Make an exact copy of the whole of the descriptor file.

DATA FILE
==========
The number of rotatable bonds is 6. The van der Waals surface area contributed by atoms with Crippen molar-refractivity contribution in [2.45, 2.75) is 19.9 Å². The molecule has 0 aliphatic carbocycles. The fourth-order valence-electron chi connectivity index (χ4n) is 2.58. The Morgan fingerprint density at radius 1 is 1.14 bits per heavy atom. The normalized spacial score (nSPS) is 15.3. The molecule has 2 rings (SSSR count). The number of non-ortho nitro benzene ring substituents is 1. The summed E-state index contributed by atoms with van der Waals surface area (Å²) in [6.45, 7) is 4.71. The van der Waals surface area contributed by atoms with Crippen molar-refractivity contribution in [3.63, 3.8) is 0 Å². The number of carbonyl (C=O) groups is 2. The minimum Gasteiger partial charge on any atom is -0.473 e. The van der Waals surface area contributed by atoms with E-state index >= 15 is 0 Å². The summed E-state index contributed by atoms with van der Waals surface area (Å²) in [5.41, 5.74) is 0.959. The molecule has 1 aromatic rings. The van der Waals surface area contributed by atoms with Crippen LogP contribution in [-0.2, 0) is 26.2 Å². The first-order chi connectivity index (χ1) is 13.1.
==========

The number of rotatable bonds is 6. The van der Waals surface area contributed by atoms with Crippen molar-refractivity contribution in [2.45, 2.75) is 19.9 Å². The molecule has 0 aliphatic carbocycles. The fourth-order valence-electron chi connectivity index (χ4n) is 2.58. The Morgan fingerprint density at radius 1 is 1.14 bits per heavy atom. The normalized spacial score (nSPS) is 15.3. The molecule has 2 rings (SSSR count). The number of non-ortho nitro benzene ring substituents is 1. The summed E-state index contributed by atoms with van der Waals surface area (Å²) in [6.45, 7) is 4.71. The van der Waals surface area contributed by atoms with Crippen molar-refractivity contribution in [3.63, 3.8) is 0 Å². The number of carbonyl (C=O) groups is 2. The minimum Gasteiger partial charge on any atom is -0.473 e. The van der Waals surface area contributed by atoms with E-state index >= 15 is 0 Å². The summed E-state index contributed by atoms with van der Waals surface area (Å²) in [5.41, 5.74) is 0.959. The molecule has 1 aromatic rings. The van der Waals surface area contributed by atoms with Crippen LogP contribution in [-0.2, 0) is 26.2 Å². The first-order chi connectivity index (χ1) is 13.1.